According to a new report that was recently released by European Parliamentary Forum for Sexual and Reproductive Rights, (EPF), access to birth control in the European Union remains “very uneven” – and the situation is worsening.
The report rates all countries in the EU to see how well they perform on access to contraception. The results show that the bloc is very divided.
The EPF’s executive director, Neil Datta said: ‘There’s a polarisation between the east and west of Europe. Westen Europe has been improving. On the other side of the continent, unfortunately, the countries have not been progressing.”
‘Fifty-seven per cent of women in Europe use modern contraception, which shows an increase compared to last year’s edition. Thirty-five per cent of pregnancies in Europe are unintended and this represents the lowest rate in the world.’
Overall, eight countries were ranked as having “poor performance”, compared with twelve in last year’s report. The UK ranked the highest, with the health service providing a full range of free contraception and contraceptive services to all citizens, including under-16s.
France was second, offering free contraception, including condoms for those under 25, in pharmacies, and providing emergency contraception without a prescription.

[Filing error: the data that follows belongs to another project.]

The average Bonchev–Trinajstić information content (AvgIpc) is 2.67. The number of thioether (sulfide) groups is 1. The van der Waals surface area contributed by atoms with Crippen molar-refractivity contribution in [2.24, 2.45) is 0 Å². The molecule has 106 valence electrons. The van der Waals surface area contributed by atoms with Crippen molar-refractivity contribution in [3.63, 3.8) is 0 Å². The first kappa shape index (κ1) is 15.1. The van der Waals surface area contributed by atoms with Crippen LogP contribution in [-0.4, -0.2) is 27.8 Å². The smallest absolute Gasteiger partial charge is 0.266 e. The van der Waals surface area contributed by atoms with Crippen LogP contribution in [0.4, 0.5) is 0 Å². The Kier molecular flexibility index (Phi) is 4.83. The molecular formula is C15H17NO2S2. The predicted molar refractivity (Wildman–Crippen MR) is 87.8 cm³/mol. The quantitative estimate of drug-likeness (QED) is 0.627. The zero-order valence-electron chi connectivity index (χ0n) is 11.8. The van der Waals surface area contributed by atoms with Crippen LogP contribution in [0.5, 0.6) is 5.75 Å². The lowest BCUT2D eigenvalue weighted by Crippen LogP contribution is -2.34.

Poland was ranked the lowest with “extremely poor performance”. In 2017, access to the morning-after pill was restricted and is now only available with a prescription.
Out of 46 countries, 11 were downgraded, including Armenia, Turkey and Ukraine. Scores were lower in Eastern European countries in general, and the report blamed this on a variety of factors, including social prejudice, financial and economic barriers, and misinformation.
The report also found that 89% of countries provided advice on birth control as part of their national health systems. Only 14 of the countries – or 30% – provided free services for over-25s and 19% of countries in the EU had good or exceptional government websites for advice on birth control.
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